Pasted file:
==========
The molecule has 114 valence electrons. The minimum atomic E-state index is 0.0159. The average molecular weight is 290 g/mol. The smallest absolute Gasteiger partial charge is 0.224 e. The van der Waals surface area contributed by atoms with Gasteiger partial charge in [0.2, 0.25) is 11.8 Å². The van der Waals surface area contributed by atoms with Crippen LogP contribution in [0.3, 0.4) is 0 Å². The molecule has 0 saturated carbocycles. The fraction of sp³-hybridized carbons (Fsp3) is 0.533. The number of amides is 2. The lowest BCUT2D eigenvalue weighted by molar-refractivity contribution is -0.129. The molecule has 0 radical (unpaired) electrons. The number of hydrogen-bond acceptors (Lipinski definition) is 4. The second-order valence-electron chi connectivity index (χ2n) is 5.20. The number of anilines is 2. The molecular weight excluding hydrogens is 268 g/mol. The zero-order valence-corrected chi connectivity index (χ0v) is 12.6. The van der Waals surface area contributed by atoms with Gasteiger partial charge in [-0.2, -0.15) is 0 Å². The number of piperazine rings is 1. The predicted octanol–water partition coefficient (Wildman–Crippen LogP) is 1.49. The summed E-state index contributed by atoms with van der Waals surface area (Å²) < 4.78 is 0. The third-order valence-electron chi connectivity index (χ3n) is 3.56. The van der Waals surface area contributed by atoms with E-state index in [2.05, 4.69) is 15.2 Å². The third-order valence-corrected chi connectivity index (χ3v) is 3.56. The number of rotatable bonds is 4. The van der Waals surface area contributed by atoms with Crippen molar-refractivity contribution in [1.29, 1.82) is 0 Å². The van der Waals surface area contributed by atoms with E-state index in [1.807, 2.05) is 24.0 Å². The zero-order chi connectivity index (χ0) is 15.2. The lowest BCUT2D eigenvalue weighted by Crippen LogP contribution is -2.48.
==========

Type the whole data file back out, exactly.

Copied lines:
The molecule has 114 valence electrons. The minimum atomic E-state index is 0.0159. The average molecular weight is 290 g/mol. The smallest absolute Gasteiger partial charge is 0.224 e. The van der Waals surface area contributed by atoms with Gasteiger partial charge in [0.2, 0.25) is 11.8 Å². The van der Waals surface area contributed by atoms with Crippen LogP contribution in [0.3, 0.4) is 0 Å². The molecule has 0 saturated carbocycles. The fraction of sp³-hybridized carbons (Fsp3) is 0.533. The number of amides is 2. The lowest BCUT2D eigenvalue weighted by molar-refractivity contribution is -0.129. The molecule has 0 radical (unpaired) electrons. The number of hydrogen-bond acceptors (Lipinski definition) is 4. The second-order valence-electron chi connectivity index (χ2n) is 5.20. The number of anilines is 2. The molecular weight excluding hydrogens is 268 g/mol. The zero-order valence-corrected chi connectivity index (χ0v) is 12.6. The van der Waals surface area contributed by atoms with Gasteiger partial charge in [-0.2, -0.15) is 0 Å². The number of piperazine rings is 1. The predicted octanol–water partition coefficient (Wildman–Crippen LogP) is 1.49. The summed E-state index contributed by atoms with van der Waals surface area (Å²) < 4.78 is 0. The third-order valence-electron chi connectivity index (χ3n) is 3.56. The van der Waals surface area contributed by atoms with E-state index in [2.05, 4.69) is 15.2 Å². The third-order valence-corrected chi connectivity index (χ3v) is 3.56. The number of rotatable bonds is 4. The van der Waals surface area contributed by atoms with Crippen molar-refractivity contribution in [1.29, 1.82) is 0 Å². The van der Waals surface area contributed by atoms with E-state index in [1.807, 2.05) is 24.0 Å². The zero-order chi connectivity index (χ0) is 15.2. The lowest BCUT2D eigenvalue weighted by Crippen LogP contribution is -2.48.